In 2006, Taylor had his best season ever. He finished with 13
Running a marathon may seem daunting, but with the right training, 26.2 miles is perfectly doable. Even people who have never run a distance longer than 3 or 4 miles can successfully train for and run their first marathon. Even seasoned marathon runners benefit from structured training programs, especially if they have a goal to finish it in a certain amount of time.

Do you want to run a marathon? Well, all it takes to do so is to select a good training program and to make the commitment to stick with the plan. The training is designed to help condition your body to withstand

Set Goals

Before starting a marathon training program it is important to set goals. For example, if you have never run a marathon before, the goal may be to simply finish it. If you have already completed at least one marathon, you may have a specific time goal in mind. Clearly defining your goal will help you select the right training program.

Make the Commitment

In order for you to reach your marathon goals, you need to make the commitment that you will stick with the training program. It isn’t enough setting the goals. If you do not have the desire to follow through, or if you only do half of the training, the possibility is very strong that you will not have a good marathon experience. And, this lack of commitment can also set you up for injury. It is important to reserve a set amount of time prior to the marathon where you will remain focused on the training.

Choosing the Right Program

Marathon training programs vary in length and in difficulty. Some of them are as little as eighteen weeks long. Others are twenty four weeks long or more. The marathon training plan that you choose will have a lot to do with the goals that you set. If it is your first marathon and your goal is simply to finish, an eighteen week program is more than adequate.

To choose the best training plan, you may want to take a look at several different programs. For example, a popular training plan has you running four days a week and cross training with an activity such as walking once a week is pretty typical. This plan includes a long run that starts a round 6 miles long and increases in length. Some of the weeks are designed to give you a chance to recover. But each training plan is different so you will need to find the one that is best for you.

Getting the Right Gear

Getting the right gear is almost as important as choosing the right plan. It is vital to have a pair of running shoes that fits well and has adequate support for your particular stride. Visit a specialty store and work with the staff so they can help you get fitted with sneakers, socks, and other accessories. If you follow this advice and use a structured training plan, your marathon will be successful.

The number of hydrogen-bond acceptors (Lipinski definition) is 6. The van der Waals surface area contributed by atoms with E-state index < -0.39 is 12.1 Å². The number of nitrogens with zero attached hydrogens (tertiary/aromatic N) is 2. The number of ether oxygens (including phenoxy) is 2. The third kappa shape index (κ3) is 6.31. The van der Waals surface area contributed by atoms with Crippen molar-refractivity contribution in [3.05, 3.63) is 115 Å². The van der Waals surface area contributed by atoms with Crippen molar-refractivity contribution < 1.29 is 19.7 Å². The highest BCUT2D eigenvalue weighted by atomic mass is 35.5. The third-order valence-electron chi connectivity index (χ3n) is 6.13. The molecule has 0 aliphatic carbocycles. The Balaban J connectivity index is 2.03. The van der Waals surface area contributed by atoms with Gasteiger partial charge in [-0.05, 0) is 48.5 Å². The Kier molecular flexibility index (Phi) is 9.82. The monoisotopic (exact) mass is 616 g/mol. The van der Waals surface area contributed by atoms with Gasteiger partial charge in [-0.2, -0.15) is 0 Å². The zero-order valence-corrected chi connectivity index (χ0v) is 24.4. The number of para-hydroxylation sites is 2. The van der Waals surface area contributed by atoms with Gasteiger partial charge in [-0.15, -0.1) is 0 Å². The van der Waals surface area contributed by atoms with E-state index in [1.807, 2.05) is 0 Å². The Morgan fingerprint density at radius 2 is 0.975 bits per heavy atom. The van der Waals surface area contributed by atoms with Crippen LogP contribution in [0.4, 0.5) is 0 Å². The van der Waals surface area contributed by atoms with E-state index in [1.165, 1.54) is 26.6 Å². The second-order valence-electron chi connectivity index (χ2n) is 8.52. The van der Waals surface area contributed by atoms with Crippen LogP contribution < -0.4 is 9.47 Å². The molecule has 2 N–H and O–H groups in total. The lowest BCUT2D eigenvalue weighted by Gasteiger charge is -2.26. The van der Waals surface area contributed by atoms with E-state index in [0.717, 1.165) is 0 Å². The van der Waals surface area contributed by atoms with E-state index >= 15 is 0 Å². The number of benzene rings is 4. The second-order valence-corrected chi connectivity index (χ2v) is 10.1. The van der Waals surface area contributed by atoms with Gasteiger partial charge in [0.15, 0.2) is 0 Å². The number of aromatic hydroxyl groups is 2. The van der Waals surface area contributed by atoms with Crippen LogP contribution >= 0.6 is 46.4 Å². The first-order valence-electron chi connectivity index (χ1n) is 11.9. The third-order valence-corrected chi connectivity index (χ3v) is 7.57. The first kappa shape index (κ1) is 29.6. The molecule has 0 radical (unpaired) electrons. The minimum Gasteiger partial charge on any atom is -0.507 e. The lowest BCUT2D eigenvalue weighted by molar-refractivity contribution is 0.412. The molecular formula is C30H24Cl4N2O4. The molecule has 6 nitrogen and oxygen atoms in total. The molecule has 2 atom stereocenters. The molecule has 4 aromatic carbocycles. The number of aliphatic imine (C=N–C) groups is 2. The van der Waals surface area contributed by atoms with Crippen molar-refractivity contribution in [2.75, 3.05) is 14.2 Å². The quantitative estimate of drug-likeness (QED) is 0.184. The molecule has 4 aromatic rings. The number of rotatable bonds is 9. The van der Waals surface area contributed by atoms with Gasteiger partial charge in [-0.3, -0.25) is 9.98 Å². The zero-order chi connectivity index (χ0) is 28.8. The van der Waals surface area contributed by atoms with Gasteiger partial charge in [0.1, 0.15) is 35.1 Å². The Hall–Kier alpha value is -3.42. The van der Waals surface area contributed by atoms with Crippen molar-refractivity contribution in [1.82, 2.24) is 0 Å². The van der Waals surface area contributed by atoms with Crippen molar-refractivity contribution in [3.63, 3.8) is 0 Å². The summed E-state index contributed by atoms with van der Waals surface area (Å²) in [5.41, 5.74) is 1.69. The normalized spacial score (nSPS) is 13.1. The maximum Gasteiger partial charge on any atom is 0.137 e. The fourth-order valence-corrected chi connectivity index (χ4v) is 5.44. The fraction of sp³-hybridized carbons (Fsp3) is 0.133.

Tennis psychology is nothing more than understanding the workings of your opponent’s mind, and gauging the effect of your own game on his mental viewpoint, and understanding the mental effects resulting from the various external causes on your own mind. You cannot be a successful psychologist of others without first understanding your own mental processes, you must study the effect on yourself of the same happening under different circumstances. You react differently in different moods and under different conditions. You must realize the effect on your game of the resulting irritation, pleasure, confusion, or whatever form your reaction takes. Does it increase your efficiency? If so, strive for it, but never give it to your opponent.

Does it deprive you of concentration? If so, either remove the cause, or if that is not possible strive to ignore it.

Once you have judged accurately your own reaction to conditions, study your opponents, to decide their temperaments. Like temperaments react similarly, and you may judge men of your own type by yourself. Opposite temperaments you must seek to compare with people whose reactions you know.

A person who can control his own mental processes stands an excellent chance of reading those of another, for the human mind works along definite lines of thought, and can be studied. One can only control one’s, mental processes after carefully studying them.

A steady phlegmatic baseline player is seldom a keen thinker. If he was he would not adhere to the baseline.